Tree Planting Tips and Techniques
You wouldn’t think there’d be much to know about planting a tree, right? Dig a hole, drop in the tree (branches pointing up), shovel in the dirt, then go have a beer. What’s to know? As it turns out, there’s much more to it, especially if you want the tree to live.
The most common tree-planting mistake is digging the hole either too narrow or too deep. The hole must be two to three times wider than the tree’s root ball. And the hole depth should equal the distance from the bottom of the root ball up to the root flare, minus 2 inches. The root flare is where the lower end of the tree trunk spreads out at the top of the root ball. It’s crucial that you do not bury the root flare because it’ll severely stunt the tree’s growth. Tip: Shovel the excavated soil onto a plastic tarp; that'll make it much easier to get the soil back into the hole after planting.
After digging the hole, sprinkle a handful of super-phosphate into the bottom of the hole. Super-phosphate is phosphate rock that’s been treated with acid and it’ll give the newly forming root system a healthy head start. Set the tree into the hole, then remove all twine and burlap from around the root ball. Rotate the tree so that its best "face" is toward the desired viewing location. Use a three-tine cultivator to scratch up the surface of the root ball. That’ll loosen up the compacted dirt and expose thousands of tiny roots.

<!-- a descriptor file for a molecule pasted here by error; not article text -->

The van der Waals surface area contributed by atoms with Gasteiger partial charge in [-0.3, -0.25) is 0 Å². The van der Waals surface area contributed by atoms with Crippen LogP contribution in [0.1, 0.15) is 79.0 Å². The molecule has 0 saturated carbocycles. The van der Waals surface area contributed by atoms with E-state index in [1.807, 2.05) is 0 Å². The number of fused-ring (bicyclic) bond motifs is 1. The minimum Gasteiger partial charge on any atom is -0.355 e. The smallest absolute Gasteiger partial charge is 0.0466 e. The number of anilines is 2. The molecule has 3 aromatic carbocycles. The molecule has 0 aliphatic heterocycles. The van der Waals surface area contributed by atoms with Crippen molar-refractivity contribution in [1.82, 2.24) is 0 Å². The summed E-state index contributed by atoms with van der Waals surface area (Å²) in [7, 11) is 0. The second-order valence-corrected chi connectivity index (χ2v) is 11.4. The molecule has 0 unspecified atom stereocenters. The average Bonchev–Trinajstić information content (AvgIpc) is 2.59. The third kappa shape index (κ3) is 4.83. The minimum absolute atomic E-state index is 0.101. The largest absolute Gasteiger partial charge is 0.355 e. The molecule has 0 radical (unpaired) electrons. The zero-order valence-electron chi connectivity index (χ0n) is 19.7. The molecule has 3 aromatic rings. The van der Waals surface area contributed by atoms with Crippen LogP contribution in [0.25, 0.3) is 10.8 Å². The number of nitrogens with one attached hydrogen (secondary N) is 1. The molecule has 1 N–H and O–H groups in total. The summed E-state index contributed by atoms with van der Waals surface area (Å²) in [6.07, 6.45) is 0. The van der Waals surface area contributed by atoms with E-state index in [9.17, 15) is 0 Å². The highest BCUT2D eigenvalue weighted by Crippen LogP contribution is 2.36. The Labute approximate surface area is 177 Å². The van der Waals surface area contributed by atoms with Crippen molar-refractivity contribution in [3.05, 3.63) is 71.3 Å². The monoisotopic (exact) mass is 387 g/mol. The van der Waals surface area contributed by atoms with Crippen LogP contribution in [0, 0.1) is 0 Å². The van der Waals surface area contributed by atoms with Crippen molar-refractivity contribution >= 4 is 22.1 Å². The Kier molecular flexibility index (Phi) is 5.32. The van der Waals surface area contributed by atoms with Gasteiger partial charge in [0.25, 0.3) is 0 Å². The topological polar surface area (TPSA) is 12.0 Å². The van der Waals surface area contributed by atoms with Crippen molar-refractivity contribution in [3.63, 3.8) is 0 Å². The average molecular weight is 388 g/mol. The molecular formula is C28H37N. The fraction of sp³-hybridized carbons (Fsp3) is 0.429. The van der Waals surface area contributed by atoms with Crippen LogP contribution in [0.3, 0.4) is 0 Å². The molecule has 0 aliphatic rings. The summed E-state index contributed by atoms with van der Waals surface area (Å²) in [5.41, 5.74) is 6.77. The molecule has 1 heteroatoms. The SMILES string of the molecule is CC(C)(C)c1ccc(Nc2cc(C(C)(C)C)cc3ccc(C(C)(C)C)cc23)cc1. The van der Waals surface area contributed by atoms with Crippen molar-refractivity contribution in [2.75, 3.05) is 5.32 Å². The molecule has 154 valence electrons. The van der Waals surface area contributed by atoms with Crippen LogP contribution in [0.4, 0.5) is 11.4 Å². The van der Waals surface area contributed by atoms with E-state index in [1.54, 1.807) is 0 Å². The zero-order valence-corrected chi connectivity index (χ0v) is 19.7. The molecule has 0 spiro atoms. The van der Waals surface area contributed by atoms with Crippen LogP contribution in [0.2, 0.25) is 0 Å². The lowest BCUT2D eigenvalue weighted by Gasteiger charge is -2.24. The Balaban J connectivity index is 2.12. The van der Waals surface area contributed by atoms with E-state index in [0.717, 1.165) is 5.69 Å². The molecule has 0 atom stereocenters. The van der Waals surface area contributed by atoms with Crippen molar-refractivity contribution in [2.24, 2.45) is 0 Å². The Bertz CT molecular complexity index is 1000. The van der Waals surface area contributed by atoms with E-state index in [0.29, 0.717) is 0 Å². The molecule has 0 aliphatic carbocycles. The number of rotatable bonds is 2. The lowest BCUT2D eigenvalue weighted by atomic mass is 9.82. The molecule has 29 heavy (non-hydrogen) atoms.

Next, add some super-phosphate and 3-4-3 fertilizer to the excavated dirt removed from the hole. Use a rake to thoroughly mix up the dirt, then shovel it back into the hole. Be sure to shovel dirt around the entire root ball, but don’t stomp down the dirt. Compacted soil doesn’t absorb water very well. Saturate the exposed dirt around the tree with a garden hose, then add 2 to 3 in. of bark mulch. Continue to water the tree everyday for the next six to eight weeks. And if the tree is located beyond the reach of your garden hose, use slow-release tree-watering bags, like the ones shown below.